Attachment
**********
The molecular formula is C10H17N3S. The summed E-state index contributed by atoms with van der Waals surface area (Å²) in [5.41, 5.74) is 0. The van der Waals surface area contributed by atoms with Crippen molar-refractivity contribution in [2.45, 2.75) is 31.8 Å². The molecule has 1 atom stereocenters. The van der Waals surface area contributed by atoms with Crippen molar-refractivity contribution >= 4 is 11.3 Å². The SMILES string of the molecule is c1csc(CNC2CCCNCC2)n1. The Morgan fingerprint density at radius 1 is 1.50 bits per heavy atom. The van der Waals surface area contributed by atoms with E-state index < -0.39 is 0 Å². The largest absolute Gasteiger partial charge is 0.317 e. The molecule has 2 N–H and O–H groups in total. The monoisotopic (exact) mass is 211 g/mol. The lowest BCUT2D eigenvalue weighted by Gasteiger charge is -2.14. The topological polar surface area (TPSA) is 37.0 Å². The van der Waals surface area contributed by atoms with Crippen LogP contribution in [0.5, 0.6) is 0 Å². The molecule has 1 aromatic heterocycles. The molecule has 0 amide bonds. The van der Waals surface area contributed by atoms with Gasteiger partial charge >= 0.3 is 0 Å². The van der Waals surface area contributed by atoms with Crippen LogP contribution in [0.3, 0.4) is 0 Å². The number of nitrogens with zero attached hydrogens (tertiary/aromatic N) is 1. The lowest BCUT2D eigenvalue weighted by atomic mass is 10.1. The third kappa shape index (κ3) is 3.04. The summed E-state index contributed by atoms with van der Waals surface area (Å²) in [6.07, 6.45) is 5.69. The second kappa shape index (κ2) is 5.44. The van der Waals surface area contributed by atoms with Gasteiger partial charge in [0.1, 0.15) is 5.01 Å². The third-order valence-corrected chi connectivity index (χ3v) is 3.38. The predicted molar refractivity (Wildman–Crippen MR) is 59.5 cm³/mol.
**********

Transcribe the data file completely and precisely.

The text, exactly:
The molecular formula is C10H17N3S. The summed E-state index contributed by atoms with van der Waals surface area (Å²) in [5.41, 5.74) is 0. The van der Waals surface area contributed by atoms with Crippen molar-refractivity contribution in [2.45, 2.75) is 31.8 Å². The molecule has 1 atom stereocenters. The van der Waals surface area contributed by atoms with Crippen molar-refractivity contribution >= 4 is 11.3 Å². The SMILES string of the molecule is c1csc(CNC2CCCNCC2)n1. The Morgan fingerprint density at radius 1 is 1.50 bits per heavy atom. The van der Waals surface area contributed by atoms with E-state index < -0.39 is 0 Å². The largest absolute Gasteiger partial charge is 0.317 e. The molecule has 2 N–H and O–H groups in total. The monoisotopic (exact) mass is 211 g/mol. The lowest BCUT2D eigenvalue weighted by Gasteiger charge is -2.14. The topological polar surface area (TPSA) is 37.0 Å². The van der Waals surface area contributed by atoms with Crippen LogP contribution in [0.5, 0.6) is 0 Å². The molecule has 1 aromatic heterocycles. The molecule has 0 amide bonds. The van der Waals surface area contributed by atoms with Gasteiger partial charge >= 0.3 is 0 Å². The van der Waals surface area contributed by atoms with Crippen LogP contribution in [0.3, 0.4) is 0 Å². The number of nitrogens with zero attached hydrogens (tertiary/aromatic N) is 1. The lowest BCUT2D eigenvalue weighted by atomic mass is 10.1. The third kappa shape index (κ3) is 3.04. The summed E-state index contributed by atoms with van der Waals surface area (Å²) in [6.07, 6.45) is 5.69. The second kappa shape index (κ2) is 5.44. The van der Waals surface area contributed by atoms with Gasteiger partial charge in [0.1, 0.15) is 5.01 Å². The third-order valence-corrected chi connectivity index (χ3v) is 3.38. The predicted molar refractivity (Wildman–Crippen MR) is 59.5 cm³/mol.